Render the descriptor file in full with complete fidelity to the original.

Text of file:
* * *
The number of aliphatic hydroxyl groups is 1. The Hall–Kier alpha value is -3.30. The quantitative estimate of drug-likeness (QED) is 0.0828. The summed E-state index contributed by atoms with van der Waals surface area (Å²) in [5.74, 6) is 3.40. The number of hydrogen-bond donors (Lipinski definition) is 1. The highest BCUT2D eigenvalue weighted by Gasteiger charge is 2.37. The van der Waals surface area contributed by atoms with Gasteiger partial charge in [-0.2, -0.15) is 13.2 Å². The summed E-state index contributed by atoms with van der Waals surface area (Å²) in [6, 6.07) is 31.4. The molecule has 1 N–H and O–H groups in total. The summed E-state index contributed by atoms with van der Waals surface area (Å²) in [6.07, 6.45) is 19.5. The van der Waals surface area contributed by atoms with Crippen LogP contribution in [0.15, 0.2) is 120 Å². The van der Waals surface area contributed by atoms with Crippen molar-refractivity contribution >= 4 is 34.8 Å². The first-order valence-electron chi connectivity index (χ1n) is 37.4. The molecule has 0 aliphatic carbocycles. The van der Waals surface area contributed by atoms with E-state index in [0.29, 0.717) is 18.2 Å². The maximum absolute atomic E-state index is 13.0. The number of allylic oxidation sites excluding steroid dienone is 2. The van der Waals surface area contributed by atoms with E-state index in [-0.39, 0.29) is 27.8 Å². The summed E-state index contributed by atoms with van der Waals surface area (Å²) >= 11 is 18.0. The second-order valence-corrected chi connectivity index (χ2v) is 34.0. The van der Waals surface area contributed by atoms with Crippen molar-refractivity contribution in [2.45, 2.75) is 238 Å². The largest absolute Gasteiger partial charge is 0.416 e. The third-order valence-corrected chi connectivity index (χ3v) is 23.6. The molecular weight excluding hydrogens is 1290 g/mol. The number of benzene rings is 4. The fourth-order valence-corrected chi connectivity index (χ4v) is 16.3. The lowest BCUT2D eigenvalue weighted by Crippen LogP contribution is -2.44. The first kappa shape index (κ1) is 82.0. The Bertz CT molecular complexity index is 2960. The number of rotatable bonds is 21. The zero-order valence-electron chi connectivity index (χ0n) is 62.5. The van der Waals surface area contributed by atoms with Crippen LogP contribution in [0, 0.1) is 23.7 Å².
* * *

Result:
The number of aliphatic hydroxyl groups is 1. The Hall–Kier alpha value is -3.30. The quantitative estimate of drug-likeness (QED) is 0.0828. The summed E-state index contributed by atoms with van der Waals surface area (Å²) in [5.74, 6) is 3.40. The number of hydrogen-bond donors (Lipinski definition) is 1. The highest BCUT2D eigenvalue weighted by Gasteiger charge is 2.37. The van der Waals surface area contributed by atoms with Gasteiger partial charge in [-0.2, -0.15) is 13.2 Å². The summed E-state index contributed by atoms with van der Waals surface area (Å²) in [6, 6.07) is 31.4. The molecule has 1 N–H and O–H groups in total. The summed E-state index contributed by atoms with van der Waals surface area (Å²) in [6.07, 6.45) is 19.5. The van der Waals surface area contributed by atoms with Crippen LogP contribution in [0.15, 0.2) is 120 Å². The van der Waals surface area contributed by atoms with Crippen molar-refractivity contribution >= 4 is 34.8 Å². The first-order valence-electron chi connectivity index (χ1n) is 37.4. The molecule has 0 aliphatic carbocycles. The van der Waals surface area contributed by atoms with E-state index in [0.29, 0.717) is 18.2 Å². The maximum absolute atomic E-state index is 13.0. The number of allylic oxidation sites excluding steroid dienone is 2. The van der Waals surface area contributed by atoms with E-state index in [-0.39, 0.29) is 27.8 Å². The summed E-state index contributed by atoms with van der Waals surface area (Å²) >= 11 is 18.0. The second-order valence-corrected chi connectivity index (χ2v) is 34.0. The van der Waals surface area contributed by atoms with Crippen molar-refractivity contribution in [2.45, 2.75) is 238 Å². The largest absolute Gasteiger partial charge is 0.416 e. The third-order valence-corrected chi connectivity index (χ3v) is 23.6. The molecular weight excluding hydrogens is 1290 g/mol. The number of benzene rings is 4. The fourth-order valence-corrected chi connectivity index (χ4v) is 16.3. The lowest BCUT2D eigenvalue weighted by Crippen LogP contribution is -2.44. The first kappa shape index (κ1) is 82.0. The Bertz CT molecular complexity index is 2960. The number of rotatable bonds is 21. The zero-order valence-electron chi connectivity index (χ0n) is 62.5. The van der Waals surface area contributed by atoms with Crippen LogP contribution in [0, 0.1) is 23.7 Å².